HONOLULU (HawaiiNewsNow) - A Honolulu realtor and businessman was sentenced to prison time today for stealing nearly $285,000 over a five year span. The FBI says it should serve as a warning to small businesses to keep track of their cash flow.
33 year old Scott Kamiya was sentenced to 33 months in prison, then five years supervised release and he has to pay back $243,000 he stole from clients. He already paid $40,000 to the victims.
Inside the courtroom he accepted responsibility and apologized to the victim's family and to his own family. He says he is not happy about what he did and will try to make good. After the sentencing he was far less talkative.
"I'm sorry for what I did and any other statements you can talk with Blake (Okimoto, his attorney)," said Kamiya.
Judge Leslie Kobayashi said his crime wasn't some moment of weakness. There were 107 documented times over five years where he forged checks or altered payees in order to pay for his own failing businesses using premeditated and sophisticated means. It was stated in court Kamiya lied to victims for over a year and it wasn't until the FBI got involved did he begin to fess up.
Judge Kobayashi also expressed disappointment because Kamiya comes from a supportive family, went to private school and never wanted for anything. Yet he still turned to crime and abused and exploited the victims trust. She expressed concern Kamiya did not fully appreciate what he did.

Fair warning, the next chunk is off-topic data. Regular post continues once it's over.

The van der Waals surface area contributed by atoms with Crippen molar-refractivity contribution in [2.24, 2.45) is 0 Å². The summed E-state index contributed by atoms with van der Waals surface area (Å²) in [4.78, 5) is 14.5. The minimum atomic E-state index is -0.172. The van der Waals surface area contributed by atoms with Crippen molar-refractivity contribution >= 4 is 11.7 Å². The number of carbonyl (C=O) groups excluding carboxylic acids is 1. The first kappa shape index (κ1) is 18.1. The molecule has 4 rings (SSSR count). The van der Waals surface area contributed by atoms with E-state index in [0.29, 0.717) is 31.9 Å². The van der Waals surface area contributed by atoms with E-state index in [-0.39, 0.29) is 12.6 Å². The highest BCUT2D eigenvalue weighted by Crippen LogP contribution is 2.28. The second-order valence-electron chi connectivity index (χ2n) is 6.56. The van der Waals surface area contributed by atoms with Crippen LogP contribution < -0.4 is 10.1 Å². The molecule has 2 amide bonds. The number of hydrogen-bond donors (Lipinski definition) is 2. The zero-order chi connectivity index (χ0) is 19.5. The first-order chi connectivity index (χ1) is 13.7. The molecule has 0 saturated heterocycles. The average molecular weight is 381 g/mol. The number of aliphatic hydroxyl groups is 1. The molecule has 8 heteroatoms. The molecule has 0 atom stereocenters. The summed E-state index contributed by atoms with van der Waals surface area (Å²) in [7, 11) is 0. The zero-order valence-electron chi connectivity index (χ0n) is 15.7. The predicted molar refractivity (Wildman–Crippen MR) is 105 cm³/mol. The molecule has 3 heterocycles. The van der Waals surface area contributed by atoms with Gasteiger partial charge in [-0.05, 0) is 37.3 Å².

Kamiya's attorney said he stole the money to pay for his failing businesses Postage Plus and Fulfillment Werks.
Judge Kobayashi responded saying it doesn't matter what he spent the money on, it wasn't his. He took it for his own benefit.
Kamiya could have received a 30 year prison sentence. However was given 33 months, which is the top end of the recommended guidelines for prison in this case.
"It was a very difficult sentence. It was a very difficult sentence for the defendant as well as the victims. I think justice had to be done. I believe the judge considered every factor in dealing the sentence," said Blake Okimoto, Kamiya's Attorney.
"From the FBI's perspective we just hope that today's sentencing will provide some closure to the victim's family who not only suffered an economic loss but suffered a loss in the trust they placed in Mr. Kamiya," said Tom Simon, FBI Special Agent. "The FBI also hopes Mr. Kamiya's embezzlement also provides a lesson to small business owners that they need to keep track of their cash flows and if something doesn't seem right the tough questions need to be asked."
One member of the victim's family said the sentence wasn't severe enough considering the pain and problems they've suffered.
Kamiya will have to turn himself into the Federal Correctional Institution in Sheridan Oregon by February 14.